“As I’m nearing the end of my Ph.D. and considering what comes next, I particularly appreciated being able to speak with Thasunda Brown Duckett and hear her story as one of two Black women who are CEOs at Fortune 500 companies,” Flowers said. Brown Duckett is president and CEO of TIAA, a Fortune 100 company providing retirement and investment services.
“I think that after the symposium, all of us from historically underrepresented backgrounds were just like… wow,” Flowers said. “We could not believe that it would be this phenomenal. We’ve been telling folks who didn’t go about it, and they already are setting reminders to attend next year.”
Flowers — who received the Pinnacle Award at the symposium for her commitment to efforts that support access, diversity, and inclusion (ADI) for the graduate community and beyond — said she also felt the symposium and BADI Awards elevated and legitimized ADI work in graduate studies and as part of the life of the academy.
“Sometimes in academia, doing anything outside of your own research is frowned upon,” she explained. “I know there are people in my field who think that if you do ADI work and add it to your resume, it’s a sign that you’re not a great scientist. So I think the symposium really was a sign to students from minoritized backgrounds that Princeton takes this work seriously and takes our genius and joy seriously, as well.”
Isaac Serwanga, an inspirational speaker and author and a member of Princeton’s Class of 2013, led a session titled “The Art of Storytelling,” where participants learned how to unpack the power of their personal story. “It was great to see students engaged and supportive of one another as they shared stories with vulnerability and power,” Serwanga said.
Serwanga said he found the overall program to be inspiring. “The Inclusive Academy Symposium is one of those events that empowers students,” he said. “The exposure to industry leaders from a variety of fields allows students to think creatively about and effectively about their next steps in life.”
Together, the symposium and BADI Awards represented a unique offering for Princeton’s graduate students, Serwanga said.
“I couldn’t be more impressed by the execution of the vision,” he said. “What I enjoyed most was the BADI Award ceremony. It was a strong indication that the Graduate School is not just building a symposium to highlight outside voices; it was a celebration of the individuals who are behind the scenes everyday creating an environment for grad students to thrive.”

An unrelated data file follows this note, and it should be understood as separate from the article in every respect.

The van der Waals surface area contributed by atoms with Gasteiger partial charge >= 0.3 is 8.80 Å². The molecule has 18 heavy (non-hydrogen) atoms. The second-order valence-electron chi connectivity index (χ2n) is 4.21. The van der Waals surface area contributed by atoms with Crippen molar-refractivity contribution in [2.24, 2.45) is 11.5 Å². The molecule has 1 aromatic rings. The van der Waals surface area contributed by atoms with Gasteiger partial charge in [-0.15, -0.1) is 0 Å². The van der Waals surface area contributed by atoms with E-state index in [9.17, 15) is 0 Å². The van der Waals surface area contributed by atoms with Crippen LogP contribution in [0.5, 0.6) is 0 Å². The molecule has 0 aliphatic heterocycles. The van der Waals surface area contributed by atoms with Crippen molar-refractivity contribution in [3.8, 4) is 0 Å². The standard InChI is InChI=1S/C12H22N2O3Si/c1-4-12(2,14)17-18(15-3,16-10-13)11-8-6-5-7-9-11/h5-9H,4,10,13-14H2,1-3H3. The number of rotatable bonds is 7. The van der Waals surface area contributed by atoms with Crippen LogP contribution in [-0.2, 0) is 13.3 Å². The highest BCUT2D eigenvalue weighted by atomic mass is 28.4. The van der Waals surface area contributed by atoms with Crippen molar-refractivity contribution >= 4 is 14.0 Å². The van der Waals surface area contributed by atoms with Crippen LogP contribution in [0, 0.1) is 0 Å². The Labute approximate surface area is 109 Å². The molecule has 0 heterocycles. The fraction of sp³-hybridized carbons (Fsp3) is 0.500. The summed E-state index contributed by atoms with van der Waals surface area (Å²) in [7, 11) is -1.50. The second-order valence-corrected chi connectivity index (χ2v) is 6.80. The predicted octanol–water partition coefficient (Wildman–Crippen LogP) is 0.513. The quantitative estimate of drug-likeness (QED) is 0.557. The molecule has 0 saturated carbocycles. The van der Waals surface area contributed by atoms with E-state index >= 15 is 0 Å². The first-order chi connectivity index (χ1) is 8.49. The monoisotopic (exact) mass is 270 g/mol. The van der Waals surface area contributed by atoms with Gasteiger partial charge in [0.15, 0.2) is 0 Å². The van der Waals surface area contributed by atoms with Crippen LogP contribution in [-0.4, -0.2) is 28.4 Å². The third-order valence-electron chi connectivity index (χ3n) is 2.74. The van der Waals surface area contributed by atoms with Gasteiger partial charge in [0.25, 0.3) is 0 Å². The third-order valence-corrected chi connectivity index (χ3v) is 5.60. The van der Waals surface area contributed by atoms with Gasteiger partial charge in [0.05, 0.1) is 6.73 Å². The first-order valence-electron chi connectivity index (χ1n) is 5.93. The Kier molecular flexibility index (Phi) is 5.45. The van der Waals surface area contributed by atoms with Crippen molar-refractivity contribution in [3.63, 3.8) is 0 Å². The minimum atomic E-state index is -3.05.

BADI Award recipients
Christopher L. Eisgruber, president, Princeton University
Faculty Champion Award
Joshua Guild, associate professor of history and African American studies
Faculty Champion Award
Jenny Greene, professor of astrophysical sciences, director of the Prison Teaching Initiative
Unsung Hero Award
Laura DeOlden, associate director of graduate student life and diversity, SPIA
Post-Doc Champion Award
Osama Ahmed, associate research scholar, Princeton Neuroscience Institute
Graduate Student Awards
Erin Flowers, astrophysical sciences
Outstanding Graduate Mentorship
Shelby Sinclair, history
Edna Normand, molecular biology
Outstanding G1 Student
Kat Phan, SPIA
Outstanding Divisional Leadership: Humanities
Lindsay Griffiths, English
Outstanding Divisional Leadership: Social Sciences
Joscelyn Garcia, MPA *22, Princeton School of Public and International Affairs (SPIA)
Outstanding Divisional Leadership: Engineering Award
Anjali Premkumar, electrical and computer engineering
Outstanding Divisional Leadership: Natural Sciences Award
Amari Tankard, molecular biology
Outstanding Programming Award Recipients
Women in STEM Leadership Council
Roohi Dalal, astrophysical sciences
Carli Kovel, chemistry
Hichem Bouchamaoui, physics
SPIA Diversity Equity and Inclusion Student Team
Guillermo Herrera Nimmagadda, MPA *22
Paco Garcia Bellego
Rolando Cuevas, MPA *22
Johana De La Cruz
Nivedita Krishna, MPP *22
Nausheen Rajan, MPA *22
Andre Vasilyev, MPA *22
Students of Color and Allies (SOCA)
Rikio Inouye, politics
Derek Wakefield, politics
Hochan "Sonny" Kim, politics
Sonya Chen, politics